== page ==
First, the Court held that it was not satisfied that the contested acts were so serious that they caused the applicants – all adults – the kind of anxiety, fear or feelings of inferiority necessary to reach the threshold of Article 3. The Court did accept the applicants’ claim that acts were intended to publicly mock, humiliate or frighten the applicants. It went on to state that an individual’s ethnic and religious identity may fall within the personal sphere protected by Article 8, as ‘any negative stereotyping of a group, when it reaches a certain level, is capable of impacting on the group’s sense of identity and the feelings of self-worth and self-confidence of members of the group’ (par. 78). The Court further noted that all the individual applicants were Muslims who were active members of the Muslim religious community in the region concerned and involved in the establishment of the boarding school, an activity related to education within the meaning of Article 9 of the Convention. One applicant was the head of Georgian Muslims Relations and two applicants were khojas (Islamic teachers). The Court decided to assess their complaints simultaneously under Articles 8 and 9 of the Convention in conjunction with Article 14 on the basis that the acts were caused by religious hatred and prejudice. The applicants’ complaint was not about direct involvement of the police or other public authorities in the hate campaign, but rather their inadequate response to it. The Court ruled that the public authorities had a positive obligation to safeguard the applicants’ rights without discrimination and thus to take prompt and adequate measures to stop unlawful ‘mob action’, hate speech and other discriminatory acts on the part of local people. They were therefore expected to take proactive steps that would ‘realistically’ enable the applicants to exercise their religious rights.

Where there are conflicting rights, the Court’s role is to examine whether the authorities have tried to strike a fair balance between the two. In this regard, the Court noted that the State did not examine how a balance could be struck between respecting the rights of the applicants and those of the protesters. It added that ‘attacks on persons committed by insulting, holding up to ridicule or slandering specific groups of the population can be sufficient for the authorities to favour combating xenophobic or otherwise discriminatory speech in the face of freedom of expression exercised in an irresponsible manner’ (par. 89). The tension at the boarding school did not arise so spontaneously that it could justify that the police could only avoid physical confrontations. With the religious hostility present, the authorities should have anticipated that the opening of the school would be obstructed. The Court thus held that by failing to identify and punish the perpetrators and restore public order, the police allowed the protesters to engage repeatedly and for lengthy periods of time in what was later qualified as discriminatory treatment by the national courts. Faced with police indifference, the applicants had no choice but to simply tolerate these acts. In addition, the Court also took note of the length of some procedures. It stressed that since the anti-discrimination proceedings against the Ministry of Interior lasted almost eight years, the effectiveness of the remedy was undermined. Certain other proceedings were completed only six years after the events in question.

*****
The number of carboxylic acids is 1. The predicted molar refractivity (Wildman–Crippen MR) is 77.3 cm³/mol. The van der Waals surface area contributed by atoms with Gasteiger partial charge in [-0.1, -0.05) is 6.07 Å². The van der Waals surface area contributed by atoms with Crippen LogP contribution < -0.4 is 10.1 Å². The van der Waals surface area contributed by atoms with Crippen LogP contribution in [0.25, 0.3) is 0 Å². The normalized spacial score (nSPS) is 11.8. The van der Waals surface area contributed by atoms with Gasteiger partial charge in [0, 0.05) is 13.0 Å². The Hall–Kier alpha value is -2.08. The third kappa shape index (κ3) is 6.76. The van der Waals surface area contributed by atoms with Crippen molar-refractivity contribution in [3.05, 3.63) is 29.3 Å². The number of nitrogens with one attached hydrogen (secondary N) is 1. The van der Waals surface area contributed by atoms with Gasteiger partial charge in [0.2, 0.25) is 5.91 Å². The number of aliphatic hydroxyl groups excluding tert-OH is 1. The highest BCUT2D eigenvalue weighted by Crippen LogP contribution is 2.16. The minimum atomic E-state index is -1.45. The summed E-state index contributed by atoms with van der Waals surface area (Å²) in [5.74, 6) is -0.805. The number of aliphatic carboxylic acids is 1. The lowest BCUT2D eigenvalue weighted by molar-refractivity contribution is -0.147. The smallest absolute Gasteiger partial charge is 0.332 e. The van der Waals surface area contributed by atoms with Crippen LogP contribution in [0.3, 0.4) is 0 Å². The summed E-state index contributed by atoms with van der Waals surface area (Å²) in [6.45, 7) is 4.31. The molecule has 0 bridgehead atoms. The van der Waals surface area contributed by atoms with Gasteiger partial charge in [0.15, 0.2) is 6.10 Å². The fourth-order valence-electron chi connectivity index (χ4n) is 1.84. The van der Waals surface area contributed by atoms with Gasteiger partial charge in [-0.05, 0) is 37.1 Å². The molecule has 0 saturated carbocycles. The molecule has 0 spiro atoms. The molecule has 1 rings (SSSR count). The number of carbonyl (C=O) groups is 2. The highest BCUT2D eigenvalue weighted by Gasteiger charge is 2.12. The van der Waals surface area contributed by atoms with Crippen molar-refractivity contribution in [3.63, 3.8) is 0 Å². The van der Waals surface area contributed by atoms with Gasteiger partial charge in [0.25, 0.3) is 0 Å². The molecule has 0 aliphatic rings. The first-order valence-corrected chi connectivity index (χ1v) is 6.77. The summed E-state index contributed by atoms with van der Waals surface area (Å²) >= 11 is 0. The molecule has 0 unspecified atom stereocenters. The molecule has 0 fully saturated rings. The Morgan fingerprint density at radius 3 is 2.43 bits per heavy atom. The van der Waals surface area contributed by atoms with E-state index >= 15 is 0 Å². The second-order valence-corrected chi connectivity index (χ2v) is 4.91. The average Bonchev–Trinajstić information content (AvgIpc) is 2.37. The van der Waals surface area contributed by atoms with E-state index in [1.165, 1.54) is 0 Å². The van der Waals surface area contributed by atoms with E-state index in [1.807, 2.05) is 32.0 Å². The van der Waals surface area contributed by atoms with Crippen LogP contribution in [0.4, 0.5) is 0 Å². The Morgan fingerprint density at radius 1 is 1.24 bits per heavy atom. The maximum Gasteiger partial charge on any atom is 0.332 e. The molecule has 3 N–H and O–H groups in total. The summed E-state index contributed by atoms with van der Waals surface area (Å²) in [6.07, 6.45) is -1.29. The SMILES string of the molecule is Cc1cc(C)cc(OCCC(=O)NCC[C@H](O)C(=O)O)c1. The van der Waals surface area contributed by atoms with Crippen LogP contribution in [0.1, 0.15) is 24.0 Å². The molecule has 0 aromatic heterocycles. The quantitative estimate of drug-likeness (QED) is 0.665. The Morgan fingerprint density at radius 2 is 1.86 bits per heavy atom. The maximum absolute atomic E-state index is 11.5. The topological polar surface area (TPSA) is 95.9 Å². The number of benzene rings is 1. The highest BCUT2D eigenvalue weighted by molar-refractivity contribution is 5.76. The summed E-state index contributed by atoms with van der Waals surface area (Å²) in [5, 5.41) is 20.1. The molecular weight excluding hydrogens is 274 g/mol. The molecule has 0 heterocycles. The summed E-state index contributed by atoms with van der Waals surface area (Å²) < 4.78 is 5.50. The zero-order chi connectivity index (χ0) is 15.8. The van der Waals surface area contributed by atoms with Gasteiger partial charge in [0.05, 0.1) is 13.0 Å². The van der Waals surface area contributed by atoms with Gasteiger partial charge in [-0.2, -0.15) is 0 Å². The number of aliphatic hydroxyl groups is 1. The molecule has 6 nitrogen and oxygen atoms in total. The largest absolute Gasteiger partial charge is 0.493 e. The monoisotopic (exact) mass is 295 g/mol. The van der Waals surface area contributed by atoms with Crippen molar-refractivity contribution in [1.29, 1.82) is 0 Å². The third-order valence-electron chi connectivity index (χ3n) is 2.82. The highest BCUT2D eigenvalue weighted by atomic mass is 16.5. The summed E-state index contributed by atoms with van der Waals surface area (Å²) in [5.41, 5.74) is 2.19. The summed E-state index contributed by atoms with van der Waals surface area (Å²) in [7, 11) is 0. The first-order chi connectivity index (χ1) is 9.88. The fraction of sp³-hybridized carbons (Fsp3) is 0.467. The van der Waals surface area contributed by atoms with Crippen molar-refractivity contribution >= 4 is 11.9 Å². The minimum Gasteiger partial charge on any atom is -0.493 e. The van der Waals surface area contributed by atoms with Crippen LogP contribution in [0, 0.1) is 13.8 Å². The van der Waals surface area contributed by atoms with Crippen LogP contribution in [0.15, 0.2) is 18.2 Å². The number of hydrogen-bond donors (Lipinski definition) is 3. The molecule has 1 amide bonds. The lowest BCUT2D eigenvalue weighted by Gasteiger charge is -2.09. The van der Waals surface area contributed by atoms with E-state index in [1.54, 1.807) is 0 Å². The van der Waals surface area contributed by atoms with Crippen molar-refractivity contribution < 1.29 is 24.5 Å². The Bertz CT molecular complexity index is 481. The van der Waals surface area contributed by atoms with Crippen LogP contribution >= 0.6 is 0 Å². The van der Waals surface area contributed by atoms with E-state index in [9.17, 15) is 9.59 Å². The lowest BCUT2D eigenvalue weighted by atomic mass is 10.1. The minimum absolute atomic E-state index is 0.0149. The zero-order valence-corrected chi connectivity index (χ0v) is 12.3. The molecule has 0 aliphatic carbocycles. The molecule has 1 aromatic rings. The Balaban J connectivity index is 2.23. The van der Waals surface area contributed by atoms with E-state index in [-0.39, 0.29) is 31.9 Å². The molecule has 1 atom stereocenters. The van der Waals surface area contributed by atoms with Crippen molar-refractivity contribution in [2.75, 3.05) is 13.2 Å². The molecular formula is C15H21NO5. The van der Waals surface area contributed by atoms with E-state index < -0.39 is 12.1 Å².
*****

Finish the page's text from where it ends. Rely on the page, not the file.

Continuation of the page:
In conclusion, the discriminatory behaviour, which consisted mainly of hate speech, threats, and degrading treatment, coupled with the inaction of the police, created feelings of fear and insecurity among the applicants and prevented them from opening a boarding school. The Court held that there were clear grounds to believe that the applicants had been insulted and threatened because they were Muslim. It was therefore essential that the relevant national authorities took all reasonable steps to unmask the role of possible religious bias in the events and protect the applicants from it.


When does deep humiliation and traumatisation become degrading treatment?

In an earlier case on hate speech and violence against a Muslim minority (Mikeladze and Others v Georgia) from 2021, the European Court did conclude that there was a violation of procedural guarantees under Article 3, taken alone or together with Article 14. However, this difference is not surprising since, in this case, the applicants were in police custody and had been abused by the police both physically and verbally. The Court tackled this case from a procedural angle because, despite repeated complaints about the use of derogatory language by the police, such allegations were not addressed in the criminal investigation (par. 67). In the earlier case law cited by the Court, we find some factors (present in the current case) that contributed to the threshold of Article 3 being met after all. For example, the relevance of protracted actions by protesters involving daily verbal violence as opposed to a one-off action of short duration, a climate of religious intolerance (which the Court recognises in par. 90), and serious psychological distress. However, in all the cases mentioned, physical violence was present additionally.